Plans are underway to implement a Narcotics Anonymous Program (NAP) in September as well as a five-day cruise to the Bahamas with the Voices of Praise appointed to sing at several venues. The After-school Enrichment program will also be initiated in October in partnership with West Lee Middle School.
On August 4, 2007, the Fair Promise church family voted to build a new sanctuary and fellowship hall which will help us to make an impact in the downtown Sanford community. There is a spirit of excitement as we anticipate the new ministries that will help impact the lives of men and women in Sanford, North Carolina.
Upon receiving the reassignment to the pastorate of Fair Promise A. M. E. Zion Church, Reverend Shawn E. Williams, stepped up to the helm of “The Promise” and began setting the course for which to take in the upcoming conference year. The Groundbreaking Weekend Celebration for the fourth edifice/multipurpose complex was immediately scheduled for January 26 – 27, 2008.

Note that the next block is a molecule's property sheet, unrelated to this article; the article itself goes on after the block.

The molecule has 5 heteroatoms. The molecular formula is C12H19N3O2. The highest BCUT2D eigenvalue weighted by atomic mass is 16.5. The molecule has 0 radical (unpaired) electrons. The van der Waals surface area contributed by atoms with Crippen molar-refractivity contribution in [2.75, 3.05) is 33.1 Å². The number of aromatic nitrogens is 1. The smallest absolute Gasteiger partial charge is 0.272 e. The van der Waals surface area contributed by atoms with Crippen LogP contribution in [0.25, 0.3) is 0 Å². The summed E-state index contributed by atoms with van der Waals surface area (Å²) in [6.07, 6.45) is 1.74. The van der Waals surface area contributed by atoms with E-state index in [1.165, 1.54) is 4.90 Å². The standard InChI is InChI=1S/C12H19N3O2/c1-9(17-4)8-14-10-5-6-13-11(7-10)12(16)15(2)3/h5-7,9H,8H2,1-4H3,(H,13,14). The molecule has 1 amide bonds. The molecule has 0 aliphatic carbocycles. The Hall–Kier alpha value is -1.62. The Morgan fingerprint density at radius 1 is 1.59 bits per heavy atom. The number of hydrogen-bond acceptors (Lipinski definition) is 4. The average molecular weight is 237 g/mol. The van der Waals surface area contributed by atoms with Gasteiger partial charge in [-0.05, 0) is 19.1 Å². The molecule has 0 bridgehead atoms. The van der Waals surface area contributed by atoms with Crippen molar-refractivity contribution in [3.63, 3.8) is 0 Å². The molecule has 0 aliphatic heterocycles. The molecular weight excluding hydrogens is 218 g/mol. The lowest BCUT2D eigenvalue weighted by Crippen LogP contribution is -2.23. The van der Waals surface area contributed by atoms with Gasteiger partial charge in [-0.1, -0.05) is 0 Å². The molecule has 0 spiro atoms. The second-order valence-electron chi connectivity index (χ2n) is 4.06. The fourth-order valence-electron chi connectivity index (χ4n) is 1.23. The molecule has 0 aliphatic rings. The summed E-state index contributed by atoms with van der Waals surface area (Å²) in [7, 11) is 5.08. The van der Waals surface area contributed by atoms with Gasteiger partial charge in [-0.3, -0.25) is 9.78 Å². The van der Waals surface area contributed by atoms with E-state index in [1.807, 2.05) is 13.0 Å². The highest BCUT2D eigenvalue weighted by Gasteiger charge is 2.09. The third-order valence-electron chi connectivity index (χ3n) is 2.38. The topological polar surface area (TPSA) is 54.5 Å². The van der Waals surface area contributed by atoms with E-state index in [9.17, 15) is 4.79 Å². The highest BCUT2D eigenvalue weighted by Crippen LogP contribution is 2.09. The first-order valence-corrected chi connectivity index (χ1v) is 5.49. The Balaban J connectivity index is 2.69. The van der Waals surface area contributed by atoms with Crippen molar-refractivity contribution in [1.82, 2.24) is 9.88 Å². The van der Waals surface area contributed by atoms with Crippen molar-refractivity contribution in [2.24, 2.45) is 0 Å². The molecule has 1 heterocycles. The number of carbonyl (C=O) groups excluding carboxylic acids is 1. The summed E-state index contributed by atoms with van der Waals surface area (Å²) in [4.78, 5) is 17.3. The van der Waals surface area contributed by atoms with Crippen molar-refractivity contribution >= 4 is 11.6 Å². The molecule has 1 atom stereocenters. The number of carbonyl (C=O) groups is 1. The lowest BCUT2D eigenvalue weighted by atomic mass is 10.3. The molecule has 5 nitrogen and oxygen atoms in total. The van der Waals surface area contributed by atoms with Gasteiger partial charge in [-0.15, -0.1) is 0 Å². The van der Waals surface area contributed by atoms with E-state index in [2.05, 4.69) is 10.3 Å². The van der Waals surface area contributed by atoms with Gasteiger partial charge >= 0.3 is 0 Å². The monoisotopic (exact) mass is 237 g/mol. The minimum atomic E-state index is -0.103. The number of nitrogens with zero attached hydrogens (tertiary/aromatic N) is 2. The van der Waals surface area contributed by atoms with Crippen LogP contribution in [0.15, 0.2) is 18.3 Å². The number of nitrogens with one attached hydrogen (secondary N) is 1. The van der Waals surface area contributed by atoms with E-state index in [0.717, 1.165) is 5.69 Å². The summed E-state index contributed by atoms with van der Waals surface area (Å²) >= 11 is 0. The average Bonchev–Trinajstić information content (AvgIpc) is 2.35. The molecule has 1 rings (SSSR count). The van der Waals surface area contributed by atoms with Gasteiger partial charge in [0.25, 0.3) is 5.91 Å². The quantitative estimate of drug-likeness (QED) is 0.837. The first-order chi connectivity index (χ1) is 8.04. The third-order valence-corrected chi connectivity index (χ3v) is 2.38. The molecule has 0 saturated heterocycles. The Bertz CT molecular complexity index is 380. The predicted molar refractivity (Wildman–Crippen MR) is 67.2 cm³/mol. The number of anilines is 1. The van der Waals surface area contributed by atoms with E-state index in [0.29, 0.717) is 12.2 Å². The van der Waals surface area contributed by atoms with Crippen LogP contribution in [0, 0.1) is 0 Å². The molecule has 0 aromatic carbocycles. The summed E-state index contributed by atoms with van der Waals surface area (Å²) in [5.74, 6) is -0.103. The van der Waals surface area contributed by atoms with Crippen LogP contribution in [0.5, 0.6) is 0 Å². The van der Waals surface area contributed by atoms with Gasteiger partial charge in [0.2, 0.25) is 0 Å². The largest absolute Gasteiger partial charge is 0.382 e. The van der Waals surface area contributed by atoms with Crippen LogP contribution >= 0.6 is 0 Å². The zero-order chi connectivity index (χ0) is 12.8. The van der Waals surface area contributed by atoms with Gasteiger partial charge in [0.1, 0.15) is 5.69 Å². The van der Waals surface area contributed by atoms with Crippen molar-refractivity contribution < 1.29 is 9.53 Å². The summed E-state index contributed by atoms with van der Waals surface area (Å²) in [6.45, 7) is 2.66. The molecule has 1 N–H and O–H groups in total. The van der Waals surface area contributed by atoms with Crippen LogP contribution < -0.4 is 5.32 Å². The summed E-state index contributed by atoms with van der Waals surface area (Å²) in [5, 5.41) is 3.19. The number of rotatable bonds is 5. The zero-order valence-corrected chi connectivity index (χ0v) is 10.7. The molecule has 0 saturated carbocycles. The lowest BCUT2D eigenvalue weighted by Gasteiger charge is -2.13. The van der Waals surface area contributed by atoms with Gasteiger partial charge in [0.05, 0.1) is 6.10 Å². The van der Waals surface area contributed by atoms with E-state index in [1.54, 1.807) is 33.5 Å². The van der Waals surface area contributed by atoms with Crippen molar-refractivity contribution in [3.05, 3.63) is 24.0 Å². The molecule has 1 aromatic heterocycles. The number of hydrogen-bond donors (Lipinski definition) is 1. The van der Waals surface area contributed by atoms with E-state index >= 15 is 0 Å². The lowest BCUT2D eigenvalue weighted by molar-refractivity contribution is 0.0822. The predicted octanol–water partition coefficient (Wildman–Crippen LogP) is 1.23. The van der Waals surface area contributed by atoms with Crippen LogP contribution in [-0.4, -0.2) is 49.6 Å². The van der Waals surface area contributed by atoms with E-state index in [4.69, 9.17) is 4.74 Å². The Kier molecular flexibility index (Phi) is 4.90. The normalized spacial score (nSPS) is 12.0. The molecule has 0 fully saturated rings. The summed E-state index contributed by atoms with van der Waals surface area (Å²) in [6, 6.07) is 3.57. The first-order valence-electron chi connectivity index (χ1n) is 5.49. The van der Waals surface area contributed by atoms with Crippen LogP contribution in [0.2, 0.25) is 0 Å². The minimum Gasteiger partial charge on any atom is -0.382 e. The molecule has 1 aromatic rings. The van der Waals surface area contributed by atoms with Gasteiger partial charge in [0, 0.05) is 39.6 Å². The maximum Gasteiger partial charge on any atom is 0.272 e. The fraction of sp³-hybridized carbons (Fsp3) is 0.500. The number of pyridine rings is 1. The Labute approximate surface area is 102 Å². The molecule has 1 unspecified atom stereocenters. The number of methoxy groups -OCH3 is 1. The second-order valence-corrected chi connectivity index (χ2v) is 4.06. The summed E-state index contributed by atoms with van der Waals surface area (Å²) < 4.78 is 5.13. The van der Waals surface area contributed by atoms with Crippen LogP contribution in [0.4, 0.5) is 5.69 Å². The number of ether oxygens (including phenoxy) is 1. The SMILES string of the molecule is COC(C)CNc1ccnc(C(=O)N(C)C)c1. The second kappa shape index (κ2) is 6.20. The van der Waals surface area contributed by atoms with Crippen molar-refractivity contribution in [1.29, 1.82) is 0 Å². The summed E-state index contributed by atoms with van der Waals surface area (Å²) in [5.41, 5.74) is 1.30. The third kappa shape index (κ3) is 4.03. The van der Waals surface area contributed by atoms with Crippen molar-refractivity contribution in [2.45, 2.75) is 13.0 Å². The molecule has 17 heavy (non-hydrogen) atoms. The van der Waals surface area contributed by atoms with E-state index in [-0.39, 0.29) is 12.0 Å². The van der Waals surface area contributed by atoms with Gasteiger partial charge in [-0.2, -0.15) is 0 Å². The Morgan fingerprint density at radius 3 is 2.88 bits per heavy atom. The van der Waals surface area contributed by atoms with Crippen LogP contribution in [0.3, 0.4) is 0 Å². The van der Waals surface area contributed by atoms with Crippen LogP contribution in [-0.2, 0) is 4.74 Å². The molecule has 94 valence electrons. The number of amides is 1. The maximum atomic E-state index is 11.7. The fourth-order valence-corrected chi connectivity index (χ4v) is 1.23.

On December 23, 2007, Rev. Iris Jordan, Minister of Music, and Dr. Brooksie Harrington, musician, with the support of Pastor Williams, presented “A Christmas Salute to the Military.” The Voices of Praise rendered the music in commemoration of our military. Members of the Armed Forces were present including several Army and Air Force Chaplains, active duty and retired personnel, and reserve unit members. The troops graciously accepted the standing ovation for their unselfish sacrifices, dedicated service, patriotism, and bravery. However, they did not wish for their duty to be recognized as heroism. God bless our troops and God bless America.